Funmi Ajala* writes on the worsening security situation in Nigeria, currently ravaged by a combination of a particularly brutal Islamist terrorism and widespread murderous banditry.
Loss of Monopoly of Control
In his explosive book, Nigeria: Dancing on the Brink, retired American diplomat John Campbell retorted that, “The (Nigerian) federal government has failed to provide basic security for its citizens and has lost its monopoly on violence, two basic attributes of a sovereign state.”
Campbell served as the US ambassador in Nigeria from 2004 to 2007; hence he could, to some degree, pass as an arbiter in that regard. Although the book has been criticized in some quarters and Campbell labelled a doomsday prophet for being too critical in his assessment of the country, events in Nigeria seem to vindicate some of the submissions in the work.
In his classical Politics as Vocation, the renowned German sociologist Marx Weber asserts that a state is a “human community that claims the monopoly of the legitimate use of physical force within a given territory.”
In contemporary Nigeria, insecurity similar to a rapidly ballooning malignant tumour is fast reducing the country to a carcass. Though the nomenclature assigned the malady continues to mutate from Boko Haram to Islamic State in West Africa Province to banditry and so forth, yet the symptoms have always been constant.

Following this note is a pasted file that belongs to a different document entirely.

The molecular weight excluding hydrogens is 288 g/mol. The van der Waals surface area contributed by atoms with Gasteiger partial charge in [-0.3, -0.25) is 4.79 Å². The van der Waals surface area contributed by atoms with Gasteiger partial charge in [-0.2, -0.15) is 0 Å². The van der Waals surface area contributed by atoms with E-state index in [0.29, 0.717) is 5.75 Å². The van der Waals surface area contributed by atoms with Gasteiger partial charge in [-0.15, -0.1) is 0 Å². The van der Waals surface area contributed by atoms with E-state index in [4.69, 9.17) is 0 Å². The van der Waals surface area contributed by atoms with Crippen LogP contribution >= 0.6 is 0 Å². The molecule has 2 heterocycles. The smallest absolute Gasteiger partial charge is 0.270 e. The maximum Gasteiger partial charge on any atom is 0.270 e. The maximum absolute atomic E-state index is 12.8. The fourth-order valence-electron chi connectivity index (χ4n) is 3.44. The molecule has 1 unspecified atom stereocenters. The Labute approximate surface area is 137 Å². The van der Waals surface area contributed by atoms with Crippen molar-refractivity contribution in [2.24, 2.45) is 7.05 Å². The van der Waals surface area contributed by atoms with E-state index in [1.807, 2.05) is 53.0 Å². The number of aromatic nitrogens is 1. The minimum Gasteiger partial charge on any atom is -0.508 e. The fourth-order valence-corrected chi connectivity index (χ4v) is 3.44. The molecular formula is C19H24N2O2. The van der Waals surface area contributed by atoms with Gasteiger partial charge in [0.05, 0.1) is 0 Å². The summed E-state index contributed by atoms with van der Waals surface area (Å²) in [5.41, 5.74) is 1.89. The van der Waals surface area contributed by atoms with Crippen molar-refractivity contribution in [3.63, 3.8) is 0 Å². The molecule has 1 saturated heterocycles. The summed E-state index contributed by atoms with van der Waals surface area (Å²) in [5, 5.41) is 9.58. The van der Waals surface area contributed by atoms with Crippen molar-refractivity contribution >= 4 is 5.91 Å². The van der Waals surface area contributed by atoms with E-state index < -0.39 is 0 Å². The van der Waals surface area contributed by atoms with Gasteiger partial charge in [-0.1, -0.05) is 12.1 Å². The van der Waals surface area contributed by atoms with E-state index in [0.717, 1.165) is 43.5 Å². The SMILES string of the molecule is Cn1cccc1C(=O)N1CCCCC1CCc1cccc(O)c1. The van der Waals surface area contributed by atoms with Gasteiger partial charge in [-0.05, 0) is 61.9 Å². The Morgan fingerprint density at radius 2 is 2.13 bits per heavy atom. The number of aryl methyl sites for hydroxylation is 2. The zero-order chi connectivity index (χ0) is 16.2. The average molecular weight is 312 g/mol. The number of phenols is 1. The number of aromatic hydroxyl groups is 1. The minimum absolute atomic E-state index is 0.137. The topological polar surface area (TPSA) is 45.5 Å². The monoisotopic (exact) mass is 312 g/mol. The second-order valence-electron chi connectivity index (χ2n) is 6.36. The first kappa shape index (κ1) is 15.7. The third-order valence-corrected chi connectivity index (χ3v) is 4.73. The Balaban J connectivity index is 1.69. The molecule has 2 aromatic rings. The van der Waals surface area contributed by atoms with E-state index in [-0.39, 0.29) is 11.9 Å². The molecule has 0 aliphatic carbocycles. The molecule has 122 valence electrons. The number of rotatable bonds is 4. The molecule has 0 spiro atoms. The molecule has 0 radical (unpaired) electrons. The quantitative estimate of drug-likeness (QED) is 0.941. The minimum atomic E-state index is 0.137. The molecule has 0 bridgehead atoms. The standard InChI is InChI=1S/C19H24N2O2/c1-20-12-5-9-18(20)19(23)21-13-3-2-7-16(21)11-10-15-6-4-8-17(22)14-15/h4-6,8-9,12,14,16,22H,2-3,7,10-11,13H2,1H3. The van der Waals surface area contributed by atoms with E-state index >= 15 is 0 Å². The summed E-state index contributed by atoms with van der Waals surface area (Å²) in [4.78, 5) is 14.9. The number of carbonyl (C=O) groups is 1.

Lives of innocent and vulnerable locals are needlessly taken daily by mercenaries whose expertise is to maim, steal, and destroy with no pint of mercy. Nigeria’s bouquet is filled with multidimensional security threats that leave anyone with a sour taste in the mouth.
On 12 June, President Muhammadu Buhari, in a national broadcast to mark the return to democracy 21years ago, provoked a grand consternation among fellow compatriots by phrasing (not for the first time) that insurgency has been “considerably degraded” across the country.
Days earlier, reports claimed that at least 100 people were murdered by criminals in Borno and Katsina States. And just a day after his rhetoric, another set of bandits called on Monguno, a hub of international humanitarian agencies in Borno killing 20 soldiers and scores of civilians and torching the UN office in the town.
These gory events are the latest in the unceasing killings across Nigeria in the past weeks. It then pushes one to question the genuineness of a recent assertion by army chief, General Tukur Buratai, that no fewer than a thousand terrorists were killed in battles with the military lately in the ravaged northeast region alone. Sounds farcical, isn’t it?
Between 2003 and 2011, Buhari contested to become the country’s president thrice but was unsuccessful. By 2015, he had warmed his way into the minds of the electorates as a solution to myriad shortcomings exhibited by the Goodluck Jonathan government with insecurity atop the catalogue of popular concerns.
Buhari’s supporters simply branded Jonathan “clueless”. In what is considered a renege on his electoral promise, however, data from the US Council on Foreign Relations put the number of deaths from violence in Nigeria between May 2015 and January 2019 at 9,154. Clearly Nigeria’s centre is shaky and could barely hold any longer.
Resorting to Self Help